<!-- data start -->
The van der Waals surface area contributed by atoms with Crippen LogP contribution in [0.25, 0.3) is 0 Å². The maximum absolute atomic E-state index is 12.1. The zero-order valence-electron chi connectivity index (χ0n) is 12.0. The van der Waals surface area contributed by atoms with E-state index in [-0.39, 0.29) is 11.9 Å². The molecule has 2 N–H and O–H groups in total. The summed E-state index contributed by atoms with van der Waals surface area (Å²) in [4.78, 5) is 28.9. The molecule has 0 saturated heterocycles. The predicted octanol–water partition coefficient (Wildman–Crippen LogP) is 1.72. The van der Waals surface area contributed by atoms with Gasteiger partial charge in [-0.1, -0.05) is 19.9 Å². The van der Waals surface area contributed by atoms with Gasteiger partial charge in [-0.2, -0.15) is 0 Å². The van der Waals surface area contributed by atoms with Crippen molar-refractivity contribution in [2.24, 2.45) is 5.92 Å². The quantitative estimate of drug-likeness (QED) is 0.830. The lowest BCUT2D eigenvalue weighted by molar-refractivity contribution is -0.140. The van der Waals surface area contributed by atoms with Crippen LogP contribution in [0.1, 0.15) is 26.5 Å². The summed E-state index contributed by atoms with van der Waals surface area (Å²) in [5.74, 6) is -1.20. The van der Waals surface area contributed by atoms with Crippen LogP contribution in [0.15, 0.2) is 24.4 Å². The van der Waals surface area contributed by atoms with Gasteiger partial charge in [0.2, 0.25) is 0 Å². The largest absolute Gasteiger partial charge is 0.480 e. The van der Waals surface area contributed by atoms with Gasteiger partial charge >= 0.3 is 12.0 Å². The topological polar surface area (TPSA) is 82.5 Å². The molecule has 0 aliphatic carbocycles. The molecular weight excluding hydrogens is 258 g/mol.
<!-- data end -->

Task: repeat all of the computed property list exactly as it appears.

The van der Waals surface area contributed by atoms with Crippen LogP contribution in [0.25, 0.3) is 0 Å². The maximum absolute atomic E-state index is 12.1. The zero-order valence-electron chi connectivity index (χ0n) is 12.0. The van der Waals surface area contributed by atoms with E-state index in [-0.39, 0.29) is 11.9 Å². The molecule has 2 N–H and O–H groups in total. The summed E-state index contributed by atoms with van der Waals surface area (Å²) in [4.78, 5) is 28.9. The molecule has 0 saturated heterocycles. The predicted octanol–water partition coefficient (Wildman–Crippen LogP) is 1.72. The van der Waals surface area contributed by atoms with Gasteiger partial charge in [-0.1, -0.05) is 19.9 Å². The van der Waals surface area contributed by atoms with Gasteiger partial charge in [-0.2, -0.15) is 0 Å². The van der Waals surface area contributed by atoms with Crippen molar-refractivity contribution in [2.24, 2.45) is 5.92 Å². The quantitative estimate of drug-likeness (QED) is 0.830. The lowest BCUT2D eigenvalue weighted by molar-refractivity contribution is -0.140. The van der Waals surface area contributed by atoms with Crippen LogP contribution in [0.1, 0.15) is 26.5 Å². The summed E-state index contributed by atoms with van der Waals surface area (Å²) in [5.74, 6) is -1.20. The van der Waals surface area contributed by atoms with Crippen LogP contribution in [0.15, 0.2) is 24.4 Å². The van der Waals surface area contributed by atoms with Gasteiger partial charge in [0.2, 0.25) is 0 Å². The largest absolute Gasteiger partial charge is 0.480 e. The van der Waals surface area contributed by atoms with Gasteiger partial charge >= 0.3 is 12.0 Å². The topological polar surface area (TPSA) is 82.5 Å². The molecule has 0 aliphatic carbocycles. The molecular weight excluding hydrogens is 258 g/mol.